Another ten conspiracy theories: Click here.

Spanish consumer service - I called Línea Directa yesterday to ask a couple of things. And to complain that two letters of last year about the write-off value of my car hadn't been answered. The matter-of-fact response was that they didn't have this data, as if this excused bad manners. No hint of an apology or a recognition that this wasn't the right way to treat a (long-standing) customer. In contrast, I got a letter from my water company last week suggesting I check for a leak, as my consumption in the last quarter was three times what it usually is. With a corresponding bill. You could've knocked me down with a feather at this example of helpful service. Though perhaps it might have been better (and quicker) if they'd phoned me. Which reminds me, the Línea Directa call was naturally a premium rate number. But, then, almost everything is these days here in Spain. Rare is the company which offers its customers a freephone number. Once you're a (tied-in) customer, the treatment of you invariably changes. That said, Orange keep offering me a discount for the next year if I tie myself up for another 12 or 24 months. As if.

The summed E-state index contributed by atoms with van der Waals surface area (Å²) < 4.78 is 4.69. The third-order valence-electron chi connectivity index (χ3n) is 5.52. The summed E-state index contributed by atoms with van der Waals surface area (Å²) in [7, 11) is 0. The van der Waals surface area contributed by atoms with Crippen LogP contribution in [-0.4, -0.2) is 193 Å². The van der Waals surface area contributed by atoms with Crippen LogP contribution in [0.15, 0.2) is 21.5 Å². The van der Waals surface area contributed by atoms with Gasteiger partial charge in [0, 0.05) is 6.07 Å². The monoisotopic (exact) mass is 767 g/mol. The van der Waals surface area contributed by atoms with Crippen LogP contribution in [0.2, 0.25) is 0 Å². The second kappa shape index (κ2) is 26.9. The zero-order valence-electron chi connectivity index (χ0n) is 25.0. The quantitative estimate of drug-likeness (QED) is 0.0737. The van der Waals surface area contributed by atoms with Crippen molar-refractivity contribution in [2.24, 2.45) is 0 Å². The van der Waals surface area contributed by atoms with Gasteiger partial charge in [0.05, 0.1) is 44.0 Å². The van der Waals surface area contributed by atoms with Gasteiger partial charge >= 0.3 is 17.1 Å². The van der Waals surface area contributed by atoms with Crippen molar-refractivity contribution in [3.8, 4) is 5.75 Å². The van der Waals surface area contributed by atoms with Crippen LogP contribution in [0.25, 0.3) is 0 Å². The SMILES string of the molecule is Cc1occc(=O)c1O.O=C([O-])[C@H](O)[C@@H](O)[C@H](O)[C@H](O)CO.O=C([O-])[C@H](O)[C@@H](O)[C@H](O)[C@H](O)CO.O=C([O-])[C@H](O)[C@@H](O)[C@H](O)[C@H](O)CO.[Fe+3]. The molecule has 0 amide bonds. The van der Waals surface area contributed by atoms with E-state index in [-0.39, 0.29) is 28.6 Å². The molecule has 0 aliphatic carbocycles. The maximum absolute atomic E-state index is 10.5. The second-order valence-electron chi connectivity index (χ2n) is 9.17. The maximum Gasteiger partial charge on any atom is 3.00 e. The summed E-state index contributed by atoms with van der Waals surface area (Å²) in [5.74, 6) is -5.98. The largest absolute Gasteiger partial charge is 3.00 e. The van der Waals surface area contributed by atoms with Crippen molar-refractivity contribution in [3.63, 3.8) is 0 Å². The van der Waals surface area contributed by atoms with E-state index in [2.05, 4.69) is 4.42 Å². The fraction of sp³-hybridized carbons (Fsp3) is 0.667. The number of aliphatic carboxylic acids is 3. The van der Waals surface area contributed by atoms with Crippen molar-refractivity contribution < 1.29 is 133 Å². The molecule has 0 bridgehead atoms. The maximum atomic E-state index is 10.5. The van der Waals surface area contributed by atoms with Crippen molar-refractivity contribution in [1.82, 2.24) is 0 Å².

The Spanish property market: See here and here, for statistics that may or may not be totally accurate.

The revolting Spanish: See here for a report on recent cross-party demonstrations in Spain's major cities.

The disinclination to use native speakers: See here for the latest superb example of this antediluvian (antediluviano) attitude.

Blatant obscenity: The football player who scored Manchester City's winning goal last Saturday is reportedly paid 220,000 pounds a week. Or 11.4 million pounds a year. Who does he think he is - a bloody banker?

Word of the Day: Apisonadora - Steamroller

Unkind and Kind Neighbours: I see someone broke one of my tail-lights during my absence. And then sealed the cracks with sellotape. I suspect Nice-but Noisy-Tony but he insists, with a logic that escapes me, that it can't have been him because my car was facing the wrong way.